Parental nonstandard shifts in the United Kingdom
21 November 2017
Evening, night, and weekend work (hereafter referred to as nonstandard work) are common in the 24/7 economy, but does this create new opportunities or new pressures for combining work with family life? In the UK, nearly 25% of employed mothers and 35% of employed fathers have nonstandard schedules.
A growing body of research has pointed to the adverse impact of these schedules on child and parental health. However, the majority of this research has focused on the US context. Given that work-related stress, depression and anxiety accounted for 11.7 million working days lost in the UK in 2015-16, we need to gather more evidence on the implications of parents’ nonstandard work schedules on parents’ health, family life, and children’s health.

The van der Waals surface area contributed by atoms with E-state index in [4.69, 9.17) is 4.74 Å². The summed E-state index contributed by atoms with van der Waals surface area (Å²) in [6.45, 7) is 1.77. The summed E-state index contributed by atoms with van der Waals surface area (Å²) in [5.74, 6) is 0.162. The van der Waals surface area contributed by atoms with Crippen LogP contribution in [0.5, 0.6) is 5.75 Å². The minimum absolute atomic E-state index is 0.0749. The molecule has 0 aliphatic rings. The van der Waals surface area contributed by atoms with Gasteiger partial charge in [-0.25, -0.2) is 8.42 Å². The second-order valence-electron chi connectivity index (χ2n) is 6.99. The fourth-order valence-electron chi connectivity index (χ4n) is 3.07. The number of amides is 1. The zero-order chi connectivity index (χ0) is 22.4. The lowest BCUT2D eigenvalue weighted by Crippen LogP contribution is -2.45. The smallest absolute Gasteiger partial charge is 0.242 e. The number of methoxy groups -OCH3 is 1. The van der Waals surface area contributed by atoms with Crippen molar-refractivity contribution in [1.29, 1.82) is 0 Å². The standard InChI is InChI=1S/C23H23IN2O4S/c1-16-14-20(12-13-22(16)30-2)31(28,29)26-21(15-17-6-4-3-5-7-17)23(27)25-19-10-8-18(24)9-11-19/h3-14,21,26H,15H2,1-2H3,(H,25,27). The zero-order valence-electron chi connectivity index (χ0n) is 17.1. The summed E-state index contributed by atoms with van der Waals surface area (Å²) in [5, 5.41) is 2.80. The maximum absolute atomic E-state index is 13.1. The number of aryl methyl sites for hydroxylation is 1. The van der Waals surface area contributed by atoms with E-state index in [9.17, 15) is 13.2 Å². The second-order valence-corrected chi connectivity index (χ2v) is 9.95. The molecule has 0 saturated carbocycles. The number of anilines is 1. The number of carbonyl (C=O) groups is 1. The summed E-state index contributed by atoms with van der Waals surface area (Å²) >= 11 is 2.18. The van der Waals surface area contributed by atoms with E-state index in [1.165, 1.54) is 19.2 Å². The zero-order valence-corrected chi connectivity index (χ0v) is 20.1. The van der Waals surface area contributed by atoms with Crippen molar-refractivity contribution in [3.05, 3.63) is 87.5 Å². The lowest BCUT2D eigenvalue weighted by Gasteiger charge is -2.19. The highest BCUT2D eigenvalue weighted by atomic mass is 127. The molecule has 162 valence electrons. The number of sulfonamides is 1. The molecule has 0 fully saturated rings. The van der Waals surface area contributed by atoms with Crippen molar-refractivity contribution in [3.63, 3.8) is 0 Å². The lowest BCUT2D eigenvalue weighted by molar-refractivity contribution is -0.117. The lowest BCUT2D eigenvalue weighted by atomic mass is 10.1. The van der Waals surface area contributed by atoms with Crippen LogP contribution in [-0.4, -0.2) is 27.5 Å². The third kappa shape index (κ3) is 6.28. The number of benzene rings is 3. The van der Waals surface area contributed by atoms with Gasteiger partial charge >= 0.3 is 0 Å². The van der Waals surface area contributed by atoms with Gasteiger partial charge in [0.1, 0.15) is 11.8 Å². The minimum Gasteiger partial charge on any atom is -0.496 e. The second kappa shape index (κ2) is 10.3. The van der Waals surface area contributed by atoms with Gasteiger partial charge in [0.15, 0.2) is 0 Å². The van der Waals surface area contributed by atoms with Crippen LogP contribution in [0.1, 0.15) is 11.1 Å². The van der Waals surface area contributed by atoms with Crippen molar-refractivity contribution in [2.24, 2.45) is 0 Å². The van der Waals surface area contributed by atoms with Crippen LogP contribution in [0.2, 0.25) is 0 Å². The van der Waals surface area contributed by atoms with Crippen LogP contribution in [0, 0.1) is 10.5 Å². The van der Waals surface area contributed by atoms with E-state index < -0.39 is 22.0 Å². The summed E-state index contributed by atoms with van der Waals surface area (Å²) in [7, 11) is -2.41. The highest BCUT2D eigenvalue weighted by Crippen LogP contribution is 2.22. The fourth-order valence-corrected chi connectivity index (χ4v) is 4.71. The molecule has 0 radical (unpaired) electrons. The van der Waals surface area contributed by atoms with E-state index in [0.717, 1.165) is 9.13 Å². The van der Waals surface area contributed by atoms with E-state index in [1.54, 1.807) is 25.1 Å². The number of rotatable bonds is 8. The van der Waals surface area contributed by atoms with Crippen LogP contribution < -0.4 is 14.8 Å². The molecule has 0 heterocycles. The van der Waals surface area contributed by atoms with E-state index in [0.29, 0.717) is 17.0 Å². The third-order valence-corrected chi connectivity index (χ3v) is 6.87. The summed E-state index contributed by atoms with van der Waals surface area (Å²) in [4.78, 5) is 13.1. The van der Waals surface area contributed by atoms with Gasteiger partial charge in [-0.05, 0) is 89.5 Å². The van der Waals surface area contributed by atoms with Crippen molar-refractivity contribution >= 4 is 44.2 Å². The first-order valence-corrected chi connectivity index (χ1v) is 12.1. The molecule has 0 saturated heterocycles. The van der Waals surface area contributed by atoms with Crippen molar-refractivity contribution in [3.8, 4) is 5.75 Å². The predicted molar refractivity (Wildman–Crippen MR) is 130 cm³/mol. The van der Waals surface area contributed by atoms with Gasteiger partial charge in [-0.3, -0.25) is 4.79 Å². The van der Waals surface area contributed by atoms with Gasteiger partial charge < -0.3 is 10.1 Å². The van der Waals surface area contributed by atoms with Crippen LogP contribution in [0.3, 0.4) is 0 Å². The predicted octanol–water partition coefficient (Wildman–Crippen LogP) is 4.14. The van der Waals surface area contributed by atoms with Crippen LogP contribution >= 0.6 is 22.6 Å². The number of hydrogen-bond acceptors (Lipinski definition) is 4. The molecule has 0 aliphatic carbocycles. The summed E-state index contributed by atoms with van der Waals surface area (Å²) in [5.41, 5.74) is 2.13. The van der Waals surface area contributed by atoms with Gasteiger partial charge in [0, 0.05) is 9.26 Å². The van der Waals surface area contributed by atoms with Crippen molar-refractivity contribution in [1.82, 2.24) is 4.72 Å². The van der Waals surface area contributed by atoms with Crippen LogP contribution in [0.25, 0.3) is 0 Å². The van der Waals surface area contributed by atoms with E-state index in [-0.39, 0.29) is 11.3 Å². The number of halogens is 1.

In this presentation, I will present descriptive results on the prevalence of nonstandard shifts among mothers and fathers in the Millennium Cohort Study (MCS). Second, I will investigate the relationship between parental shift work and children’s BMI, and maternal shift work and breastfeeding behaviours. Third, I will discuss future research questions related to nonstandard shifts in the MCS.